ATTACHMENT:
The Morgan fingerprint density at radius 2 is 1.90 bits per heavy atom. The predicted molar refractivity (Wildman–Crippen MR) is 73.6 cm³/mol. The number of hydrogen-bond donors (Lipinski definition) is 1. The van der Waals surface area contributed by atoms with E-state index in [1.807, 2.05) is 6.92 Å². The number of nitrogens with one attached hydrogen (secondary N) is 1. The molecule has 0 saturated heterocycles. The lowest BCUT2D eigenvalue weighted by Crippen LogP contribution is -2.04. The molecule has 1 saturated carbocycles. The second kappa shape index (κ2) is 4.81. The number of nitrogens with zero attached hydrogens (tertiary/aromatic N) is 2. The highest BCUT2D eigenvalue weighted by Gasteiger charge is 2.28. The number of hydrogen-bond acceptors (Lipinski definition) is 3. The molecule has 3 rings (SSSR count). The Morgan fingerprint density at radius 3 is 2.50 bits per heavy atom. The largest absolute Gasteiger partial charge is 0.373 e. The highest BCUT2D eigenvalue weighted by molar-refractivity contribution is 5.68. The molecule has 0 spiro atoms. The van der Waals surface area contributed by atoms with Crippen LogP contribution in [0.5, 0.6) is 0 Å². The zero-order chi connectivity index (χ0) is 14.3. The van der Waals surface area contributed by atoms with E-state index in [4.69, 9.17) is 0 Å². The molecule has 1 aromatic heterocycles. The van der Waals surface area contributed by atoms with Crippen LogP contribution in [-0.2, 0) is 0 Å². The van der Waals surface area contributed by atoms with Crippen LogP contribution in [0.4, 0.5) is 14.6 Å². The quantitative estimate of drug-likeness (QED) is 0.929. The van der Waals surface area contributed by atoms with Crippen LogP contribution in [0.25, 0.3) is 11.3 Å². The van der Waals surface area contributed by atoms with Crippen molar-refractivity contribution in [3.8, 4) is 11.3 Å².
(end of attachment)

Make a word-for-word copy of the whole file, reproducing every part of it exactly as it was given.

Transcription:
The Morgan fingerprint density at radius 2 is 1.90 bits per heavy atom. The predicted molar refractivity (Wildman–Crippen MR) is 73.6 cm³/mol. The number of hydrogen-bond donors (Lipinski definition) is 1. The van der Waals surface area contributed by atoms with E-state index in [1.807, 2.05) is 6.92 Å². The number of nitrogens with one attached hydrogen (secondary N) is 1. The molecule has 0 saturated heterocycles. The lowest BCUT2D eigenvalue weighted by Crippen LogP contribution is -2.04. The molecule has 1 saturated carbocycles. The second kappa shape index (κ2) is 4.81. The number of nitrogens with zero attached hydrogens (tertiary/aromatic N) is 2. The highest BCUT2D eigenvalue weighted by Gasteiger charge is 2.28. The number of hydrogen-bond acceptors (Lipinski definition) is 3. The molecule has 3 rings (SSSR count). The Morgan fingerprint density at radius 3 is 2.50 bits per heavy atom. The largest absolute Gasteiger partial charge is 0.373 e. The highest BCUT2D eigenvalue weighted by molar-refractivity contribution is 5.68. The molecule has 0 spiro atoms. The van der Waals surface area contributed by atoms with Crippen LogP contribution in [0.5, 0.6) is 0 Å². The zero-order chi connectivity index (χ0) is 14.3. The van der Waals surface area contributed by atoms with E-state index in [4.69, 9.17) is 0 Å². The molecule has 1 aromatic heterocycles. The van der Waals surface area contributed by atoms with Crippen LogP contribution in [-0.2, 0) is 0 Å². The van der Waals surface area contributed by atoms with Crippen LogP contribution in [0.4, 0.5) is 14.6 Å². The quantitative estimate of drug-likeness (QED) is 0.929. The van der Waals surface area contributed by atoms with Crippen LogP contribution in [0.25, 0.3) is 11.3 Å². The van der Waals surface area contributed by atoms with Crippen molar-refractivity contribution in [3.8, 4) is 11.3 Å².